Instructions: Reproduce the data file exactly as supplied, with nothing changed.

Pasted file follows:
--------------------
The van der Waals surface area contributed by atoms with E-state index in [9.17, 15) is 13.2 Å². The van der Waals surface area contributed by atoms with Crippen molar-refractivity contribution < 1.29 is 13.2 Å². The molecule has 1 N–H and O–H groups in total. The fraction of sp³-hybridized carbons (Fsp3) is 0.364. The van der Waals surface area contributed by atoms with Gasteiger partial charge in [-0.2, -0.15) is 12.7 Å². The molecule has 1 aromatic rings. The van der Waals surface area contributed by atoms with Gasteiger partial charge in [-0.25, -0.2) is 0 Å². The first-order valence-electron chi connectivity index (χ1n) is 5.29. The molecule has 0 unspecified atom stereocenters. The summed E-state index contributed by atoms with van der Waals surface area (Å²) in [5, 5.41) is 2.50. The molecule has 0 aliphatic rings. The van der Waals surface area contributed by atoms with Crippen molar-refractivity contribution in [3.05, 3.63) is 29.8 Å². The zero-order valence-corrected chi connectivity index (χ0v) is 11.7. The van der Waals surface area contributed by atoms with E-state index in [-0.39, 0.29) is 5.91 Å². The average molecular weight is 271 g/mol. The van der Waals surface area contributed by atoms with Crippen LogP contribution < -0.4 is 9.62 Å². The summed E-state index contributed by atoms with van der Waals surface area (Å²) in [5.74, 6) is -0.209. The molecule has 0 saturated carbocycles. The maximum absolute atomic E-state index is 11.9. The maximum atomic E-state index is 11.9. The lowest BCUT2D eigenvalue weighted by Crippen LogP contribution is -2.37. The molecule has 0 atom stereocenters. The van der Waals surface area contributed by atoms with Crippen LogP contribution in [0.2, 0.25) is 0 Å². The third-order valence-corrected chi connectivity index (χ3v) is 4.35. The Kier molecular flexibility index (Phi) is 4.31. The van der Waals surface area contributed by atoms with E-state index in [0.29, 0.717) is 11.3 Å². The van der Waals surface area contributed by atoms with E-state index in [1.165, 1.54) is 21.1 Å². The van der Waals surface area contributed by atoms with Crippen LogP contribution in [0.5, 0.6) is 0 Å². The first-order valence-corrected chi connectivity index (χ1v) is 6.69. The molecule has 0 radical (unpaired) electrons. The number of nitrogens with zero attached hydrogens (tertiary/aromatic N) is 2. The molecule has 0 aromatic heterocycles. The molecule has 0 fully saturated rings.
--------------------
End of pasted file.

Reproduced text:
The van der Waals surface area contributed by atoms with E-state index in [9.17, 15) is 13.2 Å². The van der Waals surface area contributed by atoms with Crippen molar-refractivity contribution < 1.29 is 13.2 Å². The molecule has 1 N–H and O–H groups in total. The fraction of sp³-hybridized carbons (Fsp3) is 0.364. The van der Waals surface area contributed by atoms with Gasteiger partial charge in [-0.2, -0.15) is 12.7 Å². The molecule has 1 aromatic rings. The van der Waals surface area contributed by atoms with Gasteiger partial charge in [-0.25, -0.2) is 0 Å². The first-order valence-electron chi connectivity index (χ1n) is 5.29. The molecule has 0 unspecified atom stereocenters. The summed E-state index contributed by atoms with van der Waals surface area (Å²) in [5, 5.41) is 2.50. The molecule has 0 aliphatic rings. The van der Waals surface area contributed by atoms with Crippen molar-refractivity contribution in [3.05, 3.63) is 29.8 Å². The zero-order valence-corrected chi connectivity index (χ0v) is 11.7. The van der Waals surface area contributed by atoms with E-state index in [-0.39, 0.29) is 5.91 Å². The average molecular weight is 271 g/mol. The van der Waals surface area contributed by atoms with Crippen LogP contribution < -0.4 is 9.62 Å². The summed E-state index contributed by atoms with van der Waals surface area (Å²) in [5.74, 6) is -0.209. The molecule has 0 saturated carbocycles. The maximum absolute atomic E-state index is 11.9. The maximum atomic E-state index is 11.9. The lowest BCUT2D eigenvalue weighted by Crippen LogP contribution is -2.37. The molecule has 0 atom stereocenters. The van der Waals surface area contributed by atoms with Crippen LogP contribution in [0.2, 0.25) is 0 Å². The third-order valence-corrected chi connectivity index (χ3v) is 4.35. The Kier molecular flexibility index (Phi) is 4.31. The van der Waals surface area contributed by atoms with E-state index in [0.29, 0.717) is 11.3 Å². The van der Waals surface area contributed by atoms with E-state index in [1.165, 1.54) is 21.1 Å². The van der Waals surface area contributed by atoms with Crippen LogP contribution in [0.5, 0.6) is 0 Å². The first-order valence-corrected chi connectivity index (χ1v) is 6.69. The molecule has 0 radical (unpaired) electrons. The number of nitrogens with zero attached hydrogens (tertiary/aromatic N) is 2. The molecule has 0 aromatic heterocycles. The molecule has 0 fully saturated rings.